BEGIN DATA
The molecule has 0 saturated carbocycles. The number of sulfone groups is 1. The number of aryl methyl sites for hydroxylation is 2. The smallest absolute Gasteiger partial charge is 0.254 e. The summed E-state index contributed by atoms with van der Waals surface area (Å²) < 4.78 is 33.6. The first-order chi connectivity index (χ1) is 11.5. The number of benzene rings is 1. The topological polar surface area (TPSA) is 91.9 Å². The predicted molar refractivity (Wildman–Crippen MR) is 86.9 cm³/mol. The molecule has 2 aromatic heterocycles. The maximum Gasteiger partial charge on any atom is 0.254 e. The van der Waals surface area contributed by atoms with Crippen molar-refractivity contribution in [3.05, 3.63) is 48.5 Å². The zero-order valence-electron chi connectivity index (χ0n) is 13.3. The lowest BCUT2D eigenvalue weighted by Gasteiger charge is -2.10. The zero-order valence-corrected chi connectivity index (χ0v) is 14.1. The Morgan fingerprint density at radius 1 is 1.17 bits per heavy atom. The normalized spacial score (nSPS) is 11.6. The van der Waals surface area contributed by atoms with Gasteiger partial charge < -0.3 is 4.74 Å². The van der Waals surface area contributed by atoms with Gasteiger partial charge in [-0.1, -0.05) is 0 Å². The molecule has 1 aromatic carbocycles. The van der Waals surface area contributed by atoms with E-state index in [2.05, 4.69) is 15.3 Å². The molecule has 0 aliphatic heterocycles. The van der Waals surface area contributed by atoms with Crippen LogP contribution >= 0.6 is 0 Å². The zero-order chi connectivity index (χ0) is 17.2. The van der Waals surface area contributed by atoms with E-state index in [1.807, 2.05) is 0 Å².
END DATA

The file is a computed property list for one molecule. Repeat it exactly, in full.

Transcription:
The molecule has 0 saturated carbocycles. The number of sulfone groups is 1. The number of aryl methyl sites for hydroxylation is 2. The smallest absolute Gasteiger partial charge is 0.254 e. The summed E-state index contributed by atoms with van der Waals surface area (Å²) < 4.78 is 33.6. The first-order chi connectivity index (χ1) is 11.5. The number of benzene rings is 1. The topological polar surface area (TPSA) is 91.9 Å². The predicted molar refractivity (Wildman–Crippen MR) is 86.9 cm³/mol. The molecule has 2 aromatic heterocycles. The maximum Gasteiger partial charge on any atom is 0.254 e. The van der Waals surface area contributed by atoms with Crippen molar-refractivity contribution in [3.05, 3.63) is 48.5 Å². The zero-order valence-electron chi connectivity index (χ0n) is 13.3. The lowest BCUT2D eigenvalue weighted by Gasteiger charge is -2.10. The zero-order valence-corrected chi connectivity index (χ0v) is 14.1. The Morgan fingerprint density at radius 1 is 1.17 bits per heavy atom. The normalized spacial score (nSPS) is 11.6. The van der Waals surface area contributed by atoms with Gasteiger partial charge < -0.3 is 4.74 Å². The van der Waals surface area contributed by atoms with Gasteiger partial charge in [-0.1, -0.05) is 0 Å². The molecule has 1 aromatic carbocycles. The van der Waals surface area contributed by atoms with E-state index in [2.05, 4.69) is 15.3 Å². The molecule has 0 aliphatic heterocycles. The van der Waals surface area contributed by atoms with Crippen LogP contribution >= 0.6 is 0 Å². The zero-order chi connectivity index (χ0) is 17.2. The van der Waals surface area contributed by atoms with E-state index in [1.807, 2.05) is 0 Å².